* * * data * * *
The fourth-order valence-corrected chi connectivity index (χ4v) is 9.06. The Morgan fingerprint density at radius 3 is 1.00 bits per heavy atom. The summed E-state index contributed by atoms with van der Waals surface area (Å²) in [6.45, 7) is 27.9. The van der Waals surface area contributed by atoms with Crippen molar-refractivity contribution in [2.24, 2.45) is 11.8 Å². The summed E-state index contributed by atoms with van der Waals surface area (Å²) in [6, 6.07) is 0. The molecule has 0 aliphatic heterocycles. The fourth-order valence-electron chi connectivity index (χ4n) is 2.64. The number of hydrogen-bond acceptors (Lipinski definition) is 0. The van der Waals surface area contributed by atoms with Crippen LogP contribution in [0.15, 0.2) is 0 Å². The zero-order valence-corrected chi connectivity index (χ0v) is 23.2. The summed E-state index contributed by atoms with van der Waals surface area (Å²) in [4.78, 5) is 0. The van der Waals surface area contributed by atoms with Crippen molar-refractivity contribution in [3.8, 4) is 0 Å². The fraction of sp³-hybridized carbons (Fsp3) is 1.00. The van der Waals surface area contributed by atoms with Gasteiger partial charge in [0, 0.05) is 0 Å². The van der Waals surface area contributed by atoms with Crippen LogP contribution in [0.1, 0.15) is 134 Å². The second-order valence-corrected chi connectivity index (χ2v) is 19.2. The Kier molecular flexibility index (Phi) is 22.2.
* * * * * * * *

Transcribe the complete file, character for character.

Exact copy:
The fourth-order valence-corrected chi connectivity index (χ4v) is 9.06. The Morgan fingerprint density at radius 3 is 1.00 bits per heavy atom. The summed E-state index contributed by atoms with van der Waals surface area (Å²) in [6.45, 7) is 27.9. The van der Waals surface area contributed by atoms with Crippen molar-refractivity contribution in [2.24, 2.45) is 11.8 Å². The summed E-state index contributed by atoms with van der Waals surface area (Å²) in [6, 6.07) is 0. The molecule has 0 aliphatic heterocycles. The fourth-order valence-electron chi connectivity index (χ4n) is 2.64. The number of hydrogen-bond acceptors (Lipinski definition) is 0. The van der Waals surface area contributed by atoms with Crippen LogP contribution in [0.15, 0.2) is 0 Å². The zero-order valence-corrected chi connectivity index (χ0v) is 23.2. The summed E-state index contributed by atoms with van der Waals surface area (Å²) in [4.78, 5) is 0. The van der Waals surface area contributed by atoms with Crippen molar-refractivity contribution in [3.8, 4) is 0 Å². The fraction of sp³-hybridized carbons (Fsp3) is 1.00. The van der Waals surface area contributed by atoms with Gasteiger partial charge in [0, 0.05) is 0 Å². The van der Waals surface area contributed by atoms with Crippen LogP contribution in [0.1, 0.15) is 134 Å². The second-order valence-corrected chi connectivity index (χ2v) is 19.2. The Kier molecular flexibility index (Phi) is 22.2.